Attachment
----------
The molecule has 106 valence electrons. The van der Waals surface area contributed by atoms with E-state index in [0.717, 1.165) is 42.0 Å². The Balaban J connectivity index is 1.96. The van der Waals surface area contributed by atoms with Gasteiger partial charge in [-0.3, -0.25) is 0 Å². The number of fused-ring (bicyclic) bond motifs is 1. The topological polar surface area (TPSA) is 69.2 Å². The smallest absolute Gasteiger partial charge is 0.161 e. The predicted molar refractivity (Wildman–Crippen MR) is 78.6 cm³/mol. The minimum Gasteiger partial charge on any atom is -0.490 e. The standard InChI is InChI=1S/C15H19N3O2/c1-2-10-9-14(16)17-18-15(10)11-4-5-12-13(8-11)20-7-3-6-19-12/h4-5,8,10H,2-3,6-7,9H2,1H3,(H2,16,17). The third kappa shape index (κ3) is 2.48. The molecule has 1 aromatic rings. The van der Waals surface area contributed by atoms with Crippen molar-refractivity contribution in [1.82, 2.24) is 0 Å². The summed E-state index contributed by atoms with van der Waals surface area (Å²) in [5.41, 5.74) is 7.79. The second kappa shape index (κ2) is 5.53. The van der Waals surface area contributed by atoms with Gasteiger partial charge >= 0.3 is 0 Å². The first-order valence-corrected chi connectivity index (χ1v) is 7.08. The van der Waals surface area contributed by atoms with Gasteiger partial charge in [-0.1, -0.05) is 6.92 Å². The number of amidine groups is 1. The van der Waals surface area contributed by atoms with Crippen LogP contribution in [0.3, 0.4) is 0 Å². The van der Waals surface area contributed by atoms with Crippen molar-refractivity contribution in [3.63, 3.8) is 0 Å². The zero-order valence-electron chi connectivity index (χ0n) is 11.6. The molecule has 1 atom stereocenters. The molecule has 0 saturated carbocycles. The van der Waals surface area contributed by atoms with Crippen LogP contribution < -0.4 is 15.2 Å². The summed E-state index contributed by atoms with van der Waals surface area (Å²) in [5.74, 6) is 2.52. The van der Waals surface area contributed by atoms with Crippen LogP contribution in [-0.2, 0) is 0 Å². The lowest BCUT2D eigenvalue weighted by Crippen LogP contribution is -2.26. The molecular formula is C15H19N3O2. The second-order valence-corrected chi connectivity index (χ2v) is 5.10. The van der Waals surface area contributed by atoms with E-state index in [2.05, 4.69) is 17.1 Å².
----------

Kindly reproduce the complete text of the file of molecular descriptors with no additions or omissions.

The molecule has 106 valence electrons. The van der Waals surface area contributed by atoms with E-state index in [0.717, 1.165) is 42.0 Å². The Balaban J connectivity index is 1.96. The van der Waals surface area contributed by atoms with Gasteiger partial charge in [-0.3, -0.25) is 0 Å². The number of fused-ring (bicyclic) bond motifs is 1. The topological polar surface area (TPSA) is 69.2 Å². The smallest absolute Gasteiger partial charge is 0.161 e. The predicted molar refractivity (Wildman–Crippen MR) is 78.6 cm³/mol. The minimum Gasteiger partial charge on any atom is -0.490 e. The standard InChI is InChI=1S/C15H19N3O2/c1-2-10-9-14(16)17-18-15(10)11-4-5-12-13(8-11)20-7-3-6-19-12/h4-5,8,10H,2-3,6-7,9H2,1H3,(H2,16,17). The third kappa shape index (κ3) is 2.48. The molecule has 1 aromatic rings. The van der Waals surface area contributed by atoms with Crippen molar-refractivity contribution in [1.82, 2.24) is 0 Å². The summed E-state index contributed by atoms with van der Waals surface area (Å²) in [5.41, 5.74) is 7.79. The second kappa shape index (κ2) is 5.53. The van der Waals surface area contributed by atoms with Gasteiger partial charge >= 0.3 is 0 Å². The first-order valence-corrected chi connectivity index (χ1v) is 7.08. The van der Waals surface area contributed by atoms with Gasteiger partial charge in [-0.1, -0.05) is 6.92 Å². The number of amidine groups is 1. The van der Waals surface area contributed by atoms with Crippen LogP contribution in [0.3, 0.4) is 0 Å². The van der Waals surface area contributed by atoms with Crippen molar-refractivity contribution in [3.63, 3.8) is 0 Å². The zero-order valence-electron chi connectivity index (χ0n) is 11.6. The molecule has 1 atom stereocenters. The molecule has 0 saturated carbocycles. The van der Waals surface area contributed by atoms with Crippen LogP contribution < -0.4 is 15.2 Å². The summed E-state index contributed by atoms with van der Waals surface area (Å²) in [5.74, 6) is 2.52. The van der Waals surface area contributed by atoms with Crippen LogP contribution in [-0.2, 0) is 0 Å². The lowest BCUT2D eigenvalue weighted by Crippen LogP contribution is -2.26. The molecular formula is C15H19N3O2. The second-order valence-corrected chi connectivity index (χ2v) is 5.10. The van der Waals surface area contributed by atoms with E-state index in [2.05, 4.69) is 17.1 Å².